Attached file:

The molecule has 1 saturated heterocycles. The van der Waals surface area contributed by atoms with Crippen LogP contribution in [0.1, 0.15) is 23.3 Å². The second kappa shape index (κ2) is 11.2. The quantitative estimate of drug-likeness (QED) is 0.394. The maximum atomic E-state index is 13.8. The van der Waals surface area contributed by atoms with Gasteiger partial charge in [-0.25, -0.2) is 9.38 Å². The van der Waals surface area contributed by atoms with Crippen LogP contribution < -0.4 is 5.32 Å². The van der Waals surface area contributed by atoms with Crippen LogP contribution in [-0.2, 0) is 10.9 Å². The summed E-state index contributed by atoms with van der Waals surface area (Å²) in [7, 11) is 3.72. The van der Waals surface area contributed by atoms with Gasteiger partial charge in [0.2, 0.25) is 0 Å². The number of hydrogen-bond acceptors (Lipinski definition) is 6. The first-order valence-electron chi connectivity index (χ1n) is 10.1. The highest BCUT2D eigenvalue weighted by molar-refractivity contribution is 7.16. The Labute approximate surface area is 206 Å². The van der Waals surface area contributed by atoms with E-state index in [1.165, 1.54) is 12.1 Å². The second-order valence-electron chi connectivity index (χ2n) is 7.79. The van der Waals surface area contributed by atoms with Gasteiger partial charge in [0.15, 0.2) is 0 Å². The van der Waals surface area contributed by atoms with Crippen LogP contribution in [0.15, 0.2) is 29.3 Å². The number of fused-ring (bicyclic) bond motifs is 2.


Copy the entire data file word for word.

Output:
The molecule has 1 saturated heterocycles. The van der Waals surface area contributed by atoms with Crippen LogP contribution in [0.1, 0.15) is 23.3 Å². The second kappa shape index (κ2) is 11.2. The quantitative estimate of drug-likeness (QED) is 0.394. The maximum atomic E-state index is 13.8. The van der Waals surface area contributed by atoms with Gasteiger partial charge in [-0.25, -0.2) is 9.38 Å². The van der Waals surface area contributed by atoms with Crippen LogP contribution < -0.4 is 5.32 Å². The van der Waals surface area contributed by atoms with Crippen LogP contribution in [-0.2, 0) is 10.9 Å². The summed E-state index contributed by atoms with van der Waals surface area (Å²) in [7, 11) is 3.72. The van der Waals surface area contributed by atoms with Gasteiger partial charge in [0.2, 0.25) is 0 Å². The number of hydrogen-bond acceptors (Lipinski definition) is 6. The first-order valence-electron chi connectivity index (χ1n) is 10.1. The highest BCUT2D eigenvalue weighted by molar-refractivity contribution is 7.16. The Labute approximate surface area is 206 Å². The van der Waals surface area contributed by atoms with E-state index in [1.165, 1.54) is 12.1 Å². The second-order valence-electron chi connectivity index (χ2n) is 7.79. The van der Waals surface area contributed by atoms with Gasteiger partial charge in [0.15, 0.2) is 0 Å². The van der Waals surface area contributed by atoms with Crippen LogP contribution in [0.15, 0.2) is 29.3 Å². The number of fused-ring (bicyclic) bond motifs is 2.